A widely publicised security breach two years ago was “probably the most valuable thing that could have happened” to rapidly growing business collaboration vendor Slack, the company’s chief security officer has said as the company steadily pushes towards its highly anticipated IPO.
That hack – in which a Slack database containing user profile information [[xref:https://slackhq.com/march-2015-security-incident-and-the-launch-of-two-factor-authentication-3cdcc8efba29#.x0bfscdnb |was accessed by outsiders]] over four days in February 2015 – kicked off a security renaissance of sorts, CSO Geoff Belknap told CSO Australia. “This was one of the key pivotal moments for Slack that helped us really internalise how important security was for us as an organisation,” he said. “When you realise that this stuff is real, and it’s not just security vendors making this stuff up – it focuses you.”
Slack’s open disclosure of the compromise, and its response – implementation of a 2-factor authentication (2FA) environment to complement tighter security controls overall – has been credited by outside analysts as “a good way to soften the blow”.
For Belknap – who was not with the company when the breach happened but started his role in January 2016, in the wake of the compromise – the event not only focused the company on its security, but focused its leadership on ensuring that security was prioritised and properly funded across the business.
“The reality is that all companies should be so lucky as to experience a very broad breach at the early stage of their growth,” he explained. “It reinforces why security is important: all of the founders, and people who had built the company to that moment, realised that in one cathartic moment it could all have been gone.”
That realisation had paved the way for a relatively easy security sell for Belknap, who has found the board quite receptive to his pitches for expanding the company’s security team – which has grown to include 20 people across four “fully fledged” security teams focused on areas such as security response, risk and compliance, and product security.
These areas are all crucial parts of the Slack offering, which is designed to become a common and widely-used platform for company collaborative efforts. This has made Slack the preferred channel for regular communications – and a veritable treasure chest of work product, intellectual property and regulatory process.
Protecting this information on behalf of Slack’s users is a crucial focus for Belknap and his team. A range of internal security controls – including federated single sign-on, reprovisioning, data retention according to legal data requirements, and high-granularity logging – has been introduced “to make sure we are extending that risk and compliance capability,” he explained.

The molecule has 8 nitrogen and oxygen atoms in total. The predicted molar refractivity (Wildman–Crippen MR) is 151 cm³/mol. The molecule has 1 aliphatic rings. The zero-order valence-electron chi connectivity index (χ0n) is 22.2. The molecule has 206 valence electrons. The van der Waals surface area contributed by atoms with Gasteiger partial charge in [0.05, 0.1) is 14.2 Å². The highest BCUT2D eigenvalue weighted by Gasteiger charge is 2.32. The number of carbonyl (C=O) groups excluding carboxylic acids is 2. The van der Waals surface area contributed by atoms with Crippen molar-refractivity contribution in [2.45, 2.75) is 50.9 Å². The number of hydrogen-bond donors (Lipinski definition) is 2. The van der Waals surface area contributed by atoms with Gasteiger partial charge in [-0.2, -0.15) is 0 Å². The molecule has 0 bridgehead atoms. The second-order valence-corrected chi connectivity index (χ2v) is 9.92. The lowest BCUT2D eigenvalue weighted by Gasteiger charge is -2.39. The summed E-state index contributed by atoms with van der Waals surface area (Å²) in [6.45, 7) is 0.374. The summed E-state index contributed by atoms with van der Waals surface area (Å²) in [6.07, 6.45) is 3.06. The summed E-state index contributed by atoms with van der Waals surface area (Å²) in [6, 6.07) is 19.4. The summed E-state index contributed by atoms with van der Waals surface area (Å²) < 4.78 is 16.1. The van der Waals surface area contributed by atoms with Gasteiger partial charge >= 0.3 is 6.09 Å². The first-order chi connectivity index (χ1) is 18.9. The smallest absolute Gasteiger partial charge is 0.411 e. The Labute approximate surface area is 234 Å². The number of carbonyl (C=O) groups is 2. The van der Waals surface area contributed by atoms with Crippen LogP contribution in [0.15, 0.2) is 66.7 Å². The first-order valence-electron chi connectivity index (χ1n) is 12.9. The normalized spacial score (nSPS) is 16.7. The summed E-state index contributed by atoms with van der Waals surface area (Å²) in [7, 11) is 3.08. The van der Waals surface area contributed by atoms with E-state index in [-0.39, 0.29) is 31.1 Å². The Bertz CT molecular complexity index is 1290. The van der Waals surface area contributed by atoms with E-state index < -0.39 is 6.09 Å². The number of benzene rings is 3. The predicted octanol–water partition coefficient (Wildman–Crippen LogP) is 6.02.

Belknap was recently in Australia to join cloud providers Box, Netskope, and Okta for an event about building secure digital workplaces. And, as the company gears up for a potential IPO this year – Forbes ranked it as one of America’s 50 most promising companies and US News flagged its “torrid growth rate” as making it one of the year’s most anticipated IPOs – he says its stronger culture of security still recognises the lessons learned from that breach of two years ago.
“It’s fantastic to have that as part of your legend, and to be something that you can draw on so that people can really ground a risk decision,” he said.
As well as stimulating stronger support for cybersecurity from the top, Belknap said that the company’s security culture has also helped engender the strong support of employees – which has proven critical in building a pervasive security culture across the company.
Engage employees and involve them in aiming for security outcomes and they will evolve from being a roadblock to becoming the biggest advocates of your security philosophy, he explained – and this includes helping each employee understand that it is better to report potential security problems, even if that employee is the person that caused them.
“It’s easy for the security department to be this scary, spooky thing and it’s natural for it to be sort of opaque,” Belknap explained. “But the reality is that you can have conversations about security and why it’s there, and why they need your help.”
“You can’t rule by ear and fiat; you have to help employees understand that they are part of the solution, and that problems are not secrets. The immediate response [to reports of mistakes] cannot be that they are going to get fired; if you help them understand what’s going to happen next, you build little deputies of the security department – and that can be a major benefit.”